In spring its colour is ginger-brown with brownish planks.
The adult is pale olive-brown below and it is sandy brown above.
It has a thin dark beak and very spindy legs.
In spring its colour ginger-brown with pale spots above and dark scales below.
The robin is careful to protect its territory.
The bullfinch has short strong beak and pink breast.
The male is greyish - brown above and pinkish-brown below.
The head and most of the wings and tail are black and the wings are crossed with a white bar.
They are taught to whistle several tunes.
Lapwings are found on grasslands, some are found on ploughed fields.
They lay 3-5 pale brown blotched dark eggs.
Their nests have very little lining.
Lapwings are 28-31cm long and their weight is 150-300g.
They eat a lot of worms.
The lapwing is also found in flocks.
The male attracts the female to a nest site by scraping.
He shows his chestnut feathers and utters a long wheezing call.
In summer, adult males are easy to identfy by the all black chin, throat and breast.
The long black crest is longer than in females.
BEWICK'S SWAN AND WHOOPER SWAN
Bewick's swans is one of Irelands smallest swans.
They have short, thick necks and short black and yellow beak.
Whooper swans are also one of Irelands smallest swans.
It can be difficult to tell the difference between whooper and bewicks swans.
Whoopers have long, slender necks and sloped foreheads.
There is more yellow on their beaks, which have only a bit of black at the tip.
The merlin has sharp-pointed wings and its flight is very fast and very low, and it often perches on the ground.
The female is dark brown above and creamy beneath with heavy dark streaks and creamy white cheeks.
The male is blue-grey above and orange-buff below, it can look strongly coloured in sun but paler in dull light.
The male has a grey tail with a dark band and the females tail is barred brown and cream.
Its size is 27-32cm and its weight is 125-300g.
The kestrel has a dark outer wings, which show up well against the paler inner half.
The male has a grey head, a blue-grey tail with a black band.
The female has a barred brown tail.
Its size is 33cm and its weight is 120-300g.
It has bright orange-brown upper-parts.
The male has dark spots and the female has dark bars in close view.
The shelduck has a black and dark green head.
Its beak is red.
Its legs are pink and it has a bit of orange-brown around the front of its body.
Ihas a whitish face.
Its size is 60cm and its weight is 950-1,400g.
The wigeons forehead is pale yellow and it has a small black beak.
The male is pale blue-grey with a chestnut-brown head and its tail is black and white at the end.
The male shows its large white wing patch.
The female is dark rusty-brown with a chestnut-brown head, it has a short grey beak and a steep forehead.
Its size is 45cm and its weight is 550-1,000g.
It has short dark grey legs.
The dunnocks beak is thin and dark coloured.
Most of its head is grey except for the streaked, browner cheeks.
Its legs are thin, pale orange and its tail is plain dark brown.
Its under side is grey.
The sides of the breast is bright brown.
Its size is 15cm and its weight is 20-24g.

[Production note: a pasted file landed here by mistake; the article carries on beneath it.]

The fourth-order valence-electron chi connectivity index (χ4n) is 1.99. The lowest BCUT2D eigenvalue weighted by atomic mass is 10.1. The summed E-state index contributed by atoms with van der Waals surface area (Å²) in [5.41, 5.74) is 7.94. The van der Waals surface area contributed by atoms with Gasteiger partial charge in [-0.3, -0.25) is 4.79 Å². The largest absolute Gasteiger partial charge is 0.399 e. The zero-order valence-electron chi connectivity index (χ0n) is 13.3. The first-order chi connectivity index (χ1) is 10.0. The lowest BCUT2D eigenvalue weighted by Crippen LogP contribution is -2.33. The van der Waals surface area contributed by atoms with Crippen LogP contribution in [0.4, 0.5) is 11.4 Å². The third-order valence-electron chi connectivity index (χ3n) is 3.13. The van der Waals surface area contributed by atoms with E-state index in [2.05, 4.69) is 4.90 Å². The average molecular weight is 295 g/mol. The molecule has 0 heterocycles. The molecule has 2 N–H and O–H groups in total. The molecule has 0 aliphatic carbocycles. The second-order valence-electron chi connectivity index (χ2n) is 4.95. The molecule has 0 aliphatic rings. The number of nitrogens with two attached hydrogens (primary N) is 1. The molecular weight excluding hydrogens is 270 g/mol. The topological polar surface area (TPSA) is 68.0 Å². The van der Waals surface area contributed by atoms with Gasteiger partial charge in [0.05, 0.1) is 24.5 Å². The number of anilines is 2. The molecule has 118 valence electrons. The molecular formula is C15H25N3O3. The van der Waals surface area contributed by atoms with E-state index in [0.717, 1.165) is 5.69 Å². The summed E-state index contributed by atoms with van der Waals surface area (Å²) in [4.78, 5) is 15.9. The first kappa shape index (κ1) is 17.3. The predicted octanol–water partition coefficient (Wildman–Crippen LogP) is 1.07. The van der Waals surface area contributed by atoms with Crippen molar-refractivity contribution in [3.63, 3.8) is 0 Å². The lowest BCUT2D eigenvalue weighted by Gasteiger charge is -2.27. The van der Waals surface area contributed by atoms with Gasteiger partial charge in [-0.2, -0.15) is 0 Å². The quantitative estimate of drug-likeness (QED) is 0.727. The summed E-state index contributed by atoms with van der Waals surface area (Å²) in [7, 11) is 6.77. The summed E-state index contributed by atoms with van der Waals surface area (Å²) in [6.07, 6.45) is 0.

The siskins cap and chin is black.
Its belly is pure white and its flanks are streaked black.
The male is colourful with a yellow-green breast and black wings with yellow bars.
It has a yellow-green rump with a deeply forked tail which has a yallow patch at each side.
The female is greyer than the male, whiter underneath with long fine, dark streaks.
The wings of the female are blackish with sharp pale bars.
Its size is 12cm and its weight is 12-17g.
The goldcrest is the smallest Irish bird.
It is 8-9cm long.
It is even smaller than the wren.
It flys from branch to branch.
It breeds in deciduous woodlands.
After nesting goldcrests join flocks of small birds and may visit other habitats.
The birds eat insects and spiders.
The nest hangs from thin branches, and the 9-11 eggs hatch after 16 days.
The young fly after 19 days.
The kittiwake is a costal bird, it is similar to the common gull but has black legs and black tips on the wings, it has a small yellow and a small black strip on its head.
Its habitatis in the open sea, cliffs, harbours and rocky shores.
It feeds on fish and scraps from fishing trawlers.
The kittiwake builds its nest on grass on the ledges of the cliffs, 2 eggs are laid in may that hatch in 26-29 days.
There is a huge colony in Dunmore East.
The shag is smaller than the cormorant.
The adult is greenish-black, with forward-curling crest when breeding.
The beak is black with a yellow base.
They fly low over the water, with neck outstretched.
The skylark's soars high in the sky and is well known for its song.
It eats insects and seeds.
The nest is on the ground, and the 3-5 eggs hatch after 11 days.
The young leave the nest at 8 days, fly after 18 days and depend on their parents for another week.
The Lark in the Air
The blue tit lives in lowland habitats where there are a lot of deciduous trees.
It will also vist other habitats, such as gardens and reed- beds, especially in winter.
It feeds on insects, fruits and seeds.
A nest of moss and grasses is built in a hole in a tree, or in a nest box.
Between 6-16 eggs hatch after 14 days and the young fly 16-22 days later.
LONG TAILED TIT
The long tailed tit has a tiny body and a very long tail.
The beautiful nest is made of moss, twigs and spiders webs.
The 8-12 eggs hatch after 15 days.
Other adults may assist parents to feed their young which fly after 14 days.
The oystercatcher has long orange beak, which is tipped yellowish.
In summer adults show a black head and breast, with black upperparts showing a white wingbar.
The under parts are white.
The white tail shows a black band.
It has a white rump which extends as a white edge onto the back.
In the winter adults show a white band from the throat to the sides of the neck.
Adults have red eyes and an orange-red eye-ring.
The stout legs are flesh-pink on adults a duller beak, a white neck band, yellowish eye-rings and greyish legs.
Greylag geese from Greenland wintering at Darrigle near Coolfin Portlaw Co. Waterford. According to records upwards on 500 geese winter here.
This Project is by:
Sharon Walsh not on screen
4th class for SIP : ......Schools Integrated Project.